Definition of cinch a pocket

To maneuver a ball on a shot so that it will be favorably positioned for later play into a particular pocket, even at the expense of sacrificing position or the inning to achieve that result.

24 Random Essential Billiards Terms

This is the International Billiards and Snooker Federation. This organization governs non-professional snooker and billiards play all over the world.
Side spin on a cue ball on the opposite side of the direction of the cut angle to be played (right-hand english when cutting an object ball to the left, and vice versa). In addition to affecting cue ball position, outside english can be used to decrease throw.
In eight-ball, when all object balls are balls-on for either player.
A description of a break shot in which the rack (pack) is spread apart well. See also the open break requirement in some games' rules, including eight-ball and nine-ball.
In carom billiards, descriptive of play in which the balls are not gathered.
Also smalls, small ones, small balls. In eight-ball, to be shooting the solid suit (group) of balls (1 through 7); "you're the small one" or "I've got the smalls". Compare little, solids, reds, low, spots, dots, unders; contrast big.
Nearly table-length distance between the cue ball and target object ball, or near cue and object balls and target pocket, i.e. a potentially difficult shot ("you sure left me a lot of green on that one").
The cloth covering the table.
This is the running score of a player during his inning of play. The sum of the continuously scored points, or where the player stands in the run on the table.
United States Professional Poolplayers Association The United States Professional Poolplayers Association (UPA) is the governing body for the sport of men's professional pool (pocket billiards) in the United States, in conjunction with the World Pool-Billiard Association (WPA) and its US-national affiliate, the Billiard Congress of America (BCA). Founded in 2002, the association is based in Phoenix, Arizona.
To shoot without taking enough warm-up strokes to properly aim and feel out the stroke and speed to be applied. One-stroking is a common symptom of nervousness and a source of missed shots and failed position.
American Cuemakers Association. This organization was formed in 1992 to help bring value to the development and advancement of cues in the United states.
A Baulk line is line drawn across the table 29 inches from the bottom cushion and parallel to that cushion.
Same as back spin.
A small clamping tip tool used to firmly hold and apply pressure to a replacement cue tip until the glue holding the tip to the ferrule has fully dried.
This is a type of shot that shows complete control over the object ball and the cue ball.
Jargon for a tournament chart, showing which players are playing against whom and what the results are. Often shortened to card.
These are fouls made in one turn and then on the next by the same player each time. Some games have a rule that a player will lose the rack or match with three succesive fouls.
Linen made from flax and produced in Ireland which is often used to wrap the gripping area of the butt of a cue.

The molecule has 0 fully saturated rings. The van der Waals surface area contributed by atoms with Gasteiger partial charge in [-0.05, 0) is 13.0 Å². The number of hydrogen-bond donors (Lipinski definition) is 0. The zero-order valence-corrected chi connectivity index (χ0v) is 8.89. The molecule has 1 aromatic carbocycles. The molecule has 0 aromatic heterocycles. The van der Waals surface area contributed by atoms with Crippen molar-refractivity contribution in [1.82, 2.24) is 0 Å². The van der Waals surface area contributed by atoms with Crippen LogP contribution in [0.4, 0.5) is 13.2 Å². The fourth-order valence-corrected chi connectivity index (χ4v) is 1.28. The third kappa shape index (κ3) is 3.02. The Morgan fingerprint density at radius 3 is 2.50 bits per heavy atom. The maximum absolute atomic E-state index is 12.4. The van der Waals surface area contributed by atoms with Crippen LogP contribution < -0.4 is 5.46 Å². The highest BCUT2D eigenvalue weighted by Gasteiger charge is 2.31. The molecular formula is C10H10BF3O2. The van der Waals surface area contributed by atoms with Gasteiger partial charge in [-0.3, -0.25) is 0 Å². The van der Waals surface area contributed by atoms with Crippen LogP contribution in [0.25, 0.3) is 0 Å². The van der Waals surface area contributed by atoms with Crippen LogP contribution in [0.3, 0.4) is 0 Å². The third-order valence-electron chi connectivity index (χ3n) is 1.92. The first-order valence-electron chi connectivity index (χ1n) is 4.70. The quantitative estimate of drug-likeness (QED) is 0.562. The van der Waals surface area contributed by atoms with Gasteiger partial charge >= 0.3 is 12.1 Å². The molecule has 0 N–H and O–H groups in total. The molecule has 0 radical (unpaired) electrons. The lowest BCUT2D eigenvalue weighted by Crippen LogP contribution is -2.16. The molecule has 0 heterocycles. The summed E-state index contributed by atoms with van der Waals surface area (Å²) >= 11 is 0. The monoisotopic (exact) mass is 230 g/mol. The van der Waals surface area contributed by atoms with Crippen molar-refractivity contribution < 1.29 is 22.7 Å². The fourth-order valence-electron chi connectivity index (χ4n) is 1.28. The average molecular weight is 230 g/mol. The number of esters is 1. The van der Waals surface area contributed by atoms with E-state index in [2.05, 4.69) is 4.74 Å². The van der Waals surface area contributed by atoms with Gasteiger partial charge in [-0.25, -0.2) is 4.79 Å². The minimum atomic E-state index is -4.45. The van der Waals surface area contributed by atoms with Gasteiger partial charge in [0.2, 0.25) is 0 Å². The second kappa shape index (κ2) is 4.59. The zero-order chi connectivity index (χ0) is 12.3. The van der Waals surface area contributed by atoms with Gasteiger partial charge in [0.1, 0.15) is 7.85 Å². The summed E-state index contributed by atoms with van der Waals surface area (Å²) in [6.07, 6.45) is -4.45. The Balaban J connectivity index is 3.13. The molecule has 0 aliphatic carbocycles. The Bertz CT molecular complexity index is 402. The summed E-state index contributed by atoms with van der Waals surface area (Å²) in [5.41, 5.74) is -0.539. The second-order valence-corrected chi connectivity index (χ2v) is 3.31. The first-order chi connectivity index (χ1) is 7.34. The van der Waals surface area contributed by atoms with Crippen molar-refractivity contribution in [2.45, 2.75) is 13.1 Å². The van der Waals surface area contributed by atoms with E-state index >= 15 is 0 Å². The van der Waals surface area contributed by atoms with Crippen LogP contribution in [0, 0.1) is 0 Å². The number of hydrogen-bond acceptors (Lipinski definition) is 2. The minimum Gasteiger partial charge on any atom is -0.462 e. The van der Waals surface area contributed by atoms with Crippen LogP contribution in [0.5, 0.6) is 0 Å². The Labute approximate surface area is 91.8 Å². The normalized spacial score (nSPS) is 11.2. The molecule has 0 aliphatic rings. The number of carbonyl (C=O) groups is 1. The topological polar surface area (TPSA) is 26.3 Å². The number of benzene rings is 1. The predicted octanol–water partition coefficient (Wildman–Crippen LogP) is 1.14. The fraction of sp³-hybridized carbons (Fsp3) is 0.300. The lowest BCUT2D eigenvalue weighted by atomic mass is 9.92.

This is the portion of the cue you would be holding if there was no wrap or grip present. This is the position where the best gripping power can be generated, and is situated below the forearm and above the butt. This portion is often covered with a wrap, but other times left bare to create a simple seamless style.
Same as cheating the pocket. Principally used in snooker.
Modification of the rules and/or scoring of a game to enable players of variable abilities to compete on a more even playing field. Examples of handicapping include spotting balls and giving games on the wire to an opponent. In league play, other forms of handicapping include awarding compensating points to a lesser-skilled team, or using numerical player ranking systems to adjust final scores between opponents of different skill levels.
The useless but common practice of contorting one's body while a shot is in play, usually in the direction one wishes a ball or balls to travel, as if in the vain hope that this will influence the balls' trajectories; the term is considered humorous.
Also known as 14.1 continuous pool. This game is played on a pocketed table with the fifteen object balls and a cue ball. Every shot must begin with a call, and if made, you get to continue calling shots. The idea is to reach a predetermined score before your opponent. When all but one ball remains, the rack is started over without the apex ball in position, and the last shot is called in such a way as to break the new rack and continue play.
Same as foot spot. Chiefly British today, but also an American usage ca. World War I.
This refers to a shot that is not banked, does not hit a rail and goes into the pocket without contacting any other balls on the table.
Describes tightly woven and well-used (but clean) billiard table cloth (baize), upon which the balls move quickly and roll farther, as they experience less friction than with fuzzy or dirty cloth. May be used more extendedly, as in "this is a really fast table". Fast cloth makes draw (screw) shots somewhat less effective, as there is less purchase for the cue ball's back spin. By the same token, slide and stop shots are easier on fast cloth because it is so comparatively smooth.